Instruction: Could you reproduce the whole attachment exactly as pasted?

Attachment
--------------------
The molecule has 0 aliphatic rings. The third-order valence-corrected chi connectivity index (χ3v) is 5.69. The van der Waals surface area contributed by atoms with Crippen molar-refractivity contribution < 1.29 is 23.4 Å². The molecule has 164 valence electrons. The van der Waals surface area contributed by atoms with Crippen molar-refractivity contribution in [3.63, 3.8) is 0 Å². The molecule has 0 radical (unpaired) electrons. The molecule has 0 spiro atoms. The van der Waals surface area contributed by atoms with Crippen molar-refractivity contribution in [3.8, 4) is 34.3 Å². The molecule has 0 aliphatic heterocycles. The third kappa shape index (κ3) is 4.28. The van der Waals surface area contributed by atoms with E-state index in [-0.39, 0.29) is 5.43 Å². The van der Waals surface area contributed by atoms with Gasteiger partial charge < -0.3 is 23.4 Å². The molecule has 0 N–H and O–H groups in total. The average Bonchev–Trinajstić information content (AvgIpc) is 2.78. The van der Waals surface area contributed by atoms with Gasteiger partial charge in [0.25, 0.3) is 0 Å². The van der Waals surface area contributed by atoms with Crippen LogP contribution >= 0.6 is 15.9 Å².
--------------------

The molecule has 0 aliphatic rings. The third-order valence-corrected chi connectivity index (χ3v) is 5.69. The van der Waals surface area contributed by atoms with Crippen molar-refractivity contribution < 1.29 is 23.4 Å². The molecule has 164 valence electrons. The van der Waals surface area contributed by atoms with Crippen molar-refractivity contribution in [3.63, 3.8) is 0 Å². The molecule has 0 radical (unpaired) electrons. The molecule has 0 spiro atoms. The van der Waals surface area contributed by atoms with Crippen molar-refractivity contribution in [3.8, 4) is 34.3 Å². The molecule has 0 aliphatic heterocycles. The third kappa shape index (κ3) is 4.28. The van der Waals surface area contributed by atoms with E-state index in [-0.39, 0.29) is 5.43 Å². The van der Waals surface area contributed by atoms with Gasteiger partial charge < -0.3 is 23.4 Å². The molecule has 0 N–H and O–H groups in total. The average Bonchev–Trinajstić information content (AvgIpc) is 2.78. The van der Waals surface area contributed by atoms with Gasteiger partial charge in [0.25, 0.3) is 0 Å². The van der Waals surface area contributed by atoms with Crippen LogP contribution >= 0.6 is 15.9 Å².